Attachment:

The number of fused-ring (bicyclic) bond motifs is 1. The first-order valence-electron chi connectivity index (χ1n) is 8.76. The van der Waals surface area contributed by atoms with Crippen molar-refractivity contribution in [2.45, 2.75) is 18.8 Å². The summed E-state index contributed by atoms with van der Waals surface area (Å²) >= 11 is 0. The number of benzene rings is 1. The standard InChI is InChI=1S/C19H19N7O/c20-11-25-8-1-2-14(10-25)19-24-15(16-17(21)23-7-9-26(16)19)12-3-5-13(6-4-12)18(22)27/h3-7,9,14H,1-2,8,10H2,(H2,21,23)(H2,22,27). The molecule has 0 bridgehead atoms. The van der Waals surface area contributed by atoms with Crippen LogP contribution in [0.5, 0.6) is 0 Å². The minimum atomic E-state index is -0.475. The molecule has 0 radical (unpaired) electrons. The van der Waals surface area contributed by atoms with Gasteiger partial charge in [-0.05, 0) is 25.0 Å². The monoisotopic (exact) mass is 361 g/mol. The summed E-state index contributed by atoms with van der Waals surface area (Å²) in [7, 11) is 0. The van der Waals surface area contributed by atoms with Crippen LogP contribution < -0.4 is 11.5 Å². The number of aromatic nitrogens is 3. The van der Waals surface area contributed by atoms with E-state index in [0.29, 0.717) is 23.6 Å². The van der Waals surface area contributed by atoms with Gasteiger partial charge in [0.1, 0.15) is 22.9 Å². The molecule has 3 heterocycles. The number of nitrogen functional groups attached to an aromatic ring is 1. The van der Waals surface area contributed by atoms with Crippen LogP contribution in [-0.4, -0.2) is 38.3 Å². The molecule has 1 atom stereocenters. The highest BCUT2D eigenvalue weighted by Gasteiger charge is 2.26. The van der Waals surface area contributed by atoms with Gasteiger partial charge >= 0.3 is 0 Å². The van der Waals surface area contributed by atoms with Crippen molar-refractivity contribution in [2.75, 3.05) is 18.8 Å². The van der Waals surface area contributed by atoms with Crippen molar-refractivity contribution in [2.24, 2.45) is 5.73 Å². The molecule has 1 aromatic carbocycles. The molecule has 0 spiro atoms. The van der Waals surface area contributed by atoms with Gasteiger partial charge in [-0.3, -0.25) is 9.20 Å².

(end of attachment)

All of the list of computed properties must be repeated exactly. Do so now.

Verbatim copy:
The number of fused-ring (bicyclic) bond motifs is 1. The first-order valence-electron chi connectivity index (χ1n) is 8.76. The van der Waals surface area contributed by atoms with Crippen molar-refractivity contribution in [2.45, 2.75) is 18.8 Å². The summed E-state index contributed by atoms with van der Waals surface area (Å²) >= 11 is 0. The number of benzene rings is 1. The standard InChI is InChI=1S/C19H19N7O/c20-11-25-8-1-2-14(10-25)19-24-15(16-17(21)23-7-9-26(16)19)12-3-5-13(6-4-12)18(22)27/h3-7,9,14H,1-2,8,10H2,(H2,21,23)(H2,22,27). The molecule has 0 bridgehead atoms. The van der Waals surface area contributed by atoms with Crippen LogP contribution in [0.5, 0.6) is 0 Å². The minimum atomic E-state index is -0.475. The molecule has 0 radical (unpaired) electrons. The van der Waals surface area contributed by atoms with Gasteiger partial charge in [-0.05, 0) is 25.0 Å². The monoisotopic (exact) mass is 361 g/mol. The summed E-state index contributed by atoms with van der Waals surface area (Å²) in [7, 11) is 0. The van der Waals surface area contributed by atoms with Crippen LogP contribution < -0.4 is 11.5 Å². The number of aromatic nitrogens is 3. The van der Waals surface area contributed by atoms with E-state index in [0.29, 0.717) is 23.6 Å². The van der Waals surface area contributed by atoms with Gasteiger partial charge in [0.1, 0.15) is 22.9 Å². The molecule has 3 heterocycles. The number of nitrogen functional groups attached to an aromatic ring is 1. The van der Waals surface area contributed by atoms with Crippen LogP contribution in [-0.4, -0.2) is 38.3 Å². The molecule has 1 atom stereocenters. The highest BCUT2D eigenvalue weighted by Gasteiger charge is 2.26. The van der Waals surface area contributed by atoms with Gasteiger partial charge >= 0.3 is 0 Å². The van der Waals surface area contributed by atoms with Crippen molar-refractivity contribution in [2.75, 3.05) is 18.8 Å². The van der Waals surface area contributed by atoms with Crippen molar-refractivity contribution in [2.24, 2.45) is 5.73 Å². The molecule has 1 aromatic carbocycles. The molecule has 0 spiro atoms. The van der Waals surface area contributed by atoms with Gasteiger partial charge in [-0.3, -0.25) is 9.20 Å².